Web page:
Think of the Cotswolds and you probably think of the countryside, of relaxation, of warm summer days in peace...
The Cotswolds are generally recognised as one of the most picturesque and historic areas in all of Britain. Home to dignitaries and high profile personalities, The Cotswolds are 15 miles wide and 90 miles long. The region is situated about one hour west of London. Remarkably, a trip to the Cotswolds still feels like a journey back in time. The unspoiled landscape and the proud, solid architecture resemble a bygone era.
Most structures in the Cotswolds feature the spectacular limestone that is a trademark of the region. The area has seen many changes over its rich 3,000 years of civilization. During the Medieval Ages, the region flourished in Wool Trade and many of the structures of that period still exist today.
The Cotswolds also feature remembrances of the Roman occupancy with historic Roman and Romano-British villas, Saxon chapels and spectacular churches and cathedrals, most of which are architectural wonders in their own rites.
One Cotswold village, Bath, is testimony to the original 18th century architecture that signified the regions prosperity. In Bath, there are predominantly thatched roofs while most of the post 18th century construction featured slate roofs. Bath is officially recognised as a Word Heritage Site.
Thatch was the primary roofing material for much of England and throughout Europe until the late 1800’s, when slate became more available. In many of The Cotswold villages, you will see the unmistakable thatched roofs in the historic cottages.
Ironically, thatched roofs used to represent a certain level of poverty. Today, the UK has seen a resurgence of the thatched roof and indeed, these roofs that once stood for poverty are now in high demand!
One of the intriguing features of slate roofs in the Cotswolds is that the slates are smaller as the roof nears the crest. This has a powerful effect on one’s perception as the roofs actually look higher and steeper than they really are.
The Cotswolds has a rich history for its gardens. It seems that just about every homeowner in the region is a gardener. The landscape is filled with brilliant colors and deep, rich greens. The overall effect is unforgettable.
A visitor to the area will notice the popular use of high, well groomed hedgerows surrounding many properties. These hedgerows provide unparalleled privacy, even to the curious eye. From the street, the hedgerows often give the appearance that the hedgerow stops where the roof begins.
The Cotswolds feature some of the most prominent formal gardens in the country. The formal gardens at Hidcote and Kiftsgate and the award-winning garden at Sudely Castle are all worthy of a day trip.
But, travelers are usually in awe of the daily gardening tradition that permeates every village in the region. Residents of the Cotswolds take great pride in their gardens and the efforts and tradition do not go unnoticed.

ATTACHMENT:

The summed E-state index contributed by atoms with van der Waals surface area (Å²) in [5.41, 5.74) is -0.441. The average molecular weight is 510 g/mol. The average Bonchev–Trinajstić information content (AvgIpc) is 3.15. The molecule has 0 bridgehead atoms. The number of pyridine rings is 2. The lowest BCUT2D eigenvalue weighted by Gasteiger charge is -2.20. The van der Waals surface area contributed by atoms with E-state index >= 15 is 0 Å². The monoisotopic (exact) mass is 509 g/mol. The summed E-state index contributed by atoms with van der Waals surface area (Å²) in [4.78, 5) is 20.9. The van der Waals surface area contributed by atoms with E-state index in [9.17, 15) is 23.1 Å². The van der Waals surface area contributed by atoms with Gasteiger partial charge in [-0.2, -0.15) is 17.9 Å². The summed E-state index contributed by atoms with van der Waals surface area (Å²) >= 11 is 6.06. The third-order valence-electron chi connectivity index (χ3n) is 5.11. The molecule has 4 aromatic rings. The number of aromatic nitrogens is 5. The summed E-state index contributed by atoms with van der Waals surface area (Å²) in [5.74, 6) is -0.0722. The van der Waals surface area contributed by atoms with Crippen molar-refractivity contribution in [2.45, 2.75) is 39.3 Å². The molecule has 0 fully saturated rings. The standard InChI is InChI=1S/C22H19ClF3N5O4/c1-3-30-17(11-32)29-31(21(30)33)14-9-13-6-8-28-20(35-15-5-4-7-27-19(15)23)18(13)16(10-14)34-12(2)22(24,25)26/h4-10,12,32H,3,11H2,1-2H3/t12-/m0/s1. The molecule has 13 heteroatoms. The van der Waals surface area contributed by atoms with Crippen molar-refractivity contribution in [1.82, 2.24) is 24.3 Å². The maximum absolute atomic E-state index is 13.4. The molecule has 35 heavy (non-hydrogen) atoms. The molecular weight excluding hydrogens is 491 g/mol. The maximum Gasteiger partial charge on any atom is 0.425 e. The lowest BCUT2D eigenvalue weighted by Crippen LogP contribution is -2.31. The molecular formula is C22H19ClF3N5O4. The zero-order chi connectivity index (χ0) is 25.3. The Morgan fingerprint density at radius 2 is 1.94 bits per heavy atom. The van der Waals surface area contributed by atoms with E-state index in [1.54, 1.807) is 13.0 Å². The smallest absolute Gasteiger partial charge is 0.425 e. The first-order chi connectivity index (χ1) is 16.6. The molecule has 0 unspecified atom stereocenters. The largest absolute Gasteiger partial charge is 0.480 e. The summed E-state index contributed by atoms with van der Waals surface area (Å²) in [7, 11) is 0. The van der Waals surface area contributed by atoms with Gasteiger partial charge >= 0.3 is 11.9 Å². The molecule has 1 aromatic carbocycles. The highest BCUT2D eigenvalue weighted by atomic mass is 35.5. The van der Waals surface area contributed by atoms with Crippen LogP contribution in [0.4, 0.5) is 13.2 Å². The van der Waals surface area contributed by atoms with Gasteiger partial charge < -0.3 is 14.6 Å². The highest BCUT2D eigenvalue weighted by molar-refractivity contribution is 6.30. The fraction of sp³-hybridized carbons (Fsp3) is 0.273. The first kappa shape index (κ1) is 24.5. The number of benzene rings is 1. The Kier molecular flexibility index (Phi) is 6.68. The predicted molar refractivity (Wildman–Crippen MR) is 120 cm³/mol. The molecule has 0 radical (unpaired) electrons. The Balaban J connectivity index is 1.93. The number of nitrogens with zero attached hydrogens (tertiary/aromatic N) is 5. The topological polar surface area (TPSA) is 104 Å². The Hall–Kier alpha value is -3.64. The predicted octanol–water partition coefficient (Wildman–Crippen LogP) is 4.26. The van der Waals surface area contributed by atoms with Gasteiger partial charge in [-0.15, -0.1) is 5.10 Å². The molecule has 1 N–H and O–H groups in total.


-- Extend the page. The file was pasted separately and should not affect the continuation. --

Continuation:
The spectacular arboretums at Batsford and Westonbirt feature diverse collections of rare trees. You can feel the impact of the landscape at every turn in this region. Many travelers say they feel the Cotswolds “seem like one large garden.”
Time spent in Burford is time well spent. Forbes magazine ranked the medieval town as the sixth most idyllic place to live in all of Europe. No wonder celebrities and people of note, including actress Kate Winslet, reside there. The streets of Burford are lined with architectural gems, all well maintained and most with unbelievable gardens. All row houses are constructed from limestone with roofs of slate. Burford is clean, quiet and a throwback to generations past. In Burford, it is impossible to not sense the quiet elegance of the structures.
The English Tudor is also a staple of many Cotswold villages. These Tudor buildings feature striking cross gables, strong prominent churches, generous dormers and arched doorways. These characteristics are typical of the “Storybook Style” tudor. The Cotswold tudors all have the graduated slate roofs. Many of these homes have doors that are setback into the structure.
Each Tudor building in the Cotswolds seems to feature ingenious and unique window treatments. Many have impressive cuts of stone and window frames that seem to have been cut to fit the house as it was under construction.
Throughout the Cotswolds, gentle hills with beautiful river valleys provide a dazzling backdrop for the subtle architectural magic of the region. All the pieces of the puzzle just seem to come together in an unforgettable setting and powerful visual experience.
The simple elegance of the Cotswolds has caught the eye of noted architects from across the pond. Many US architects have tried to duplicate the appealing features of the cottages in this region. Once you see the Cotswolds, you soon realise there is no way to duplicate this perfect setting where no other type structure would do so well.
While we could easily spend weeks studying and touring the numerous churches and cathedrals, the outbuildings and barns in the area are also noteworthy and quite ingenious. Practical and enduring, these landmarks deserve a closer look. The limestone barns are as interesting architecturally as the manor homes that they surround.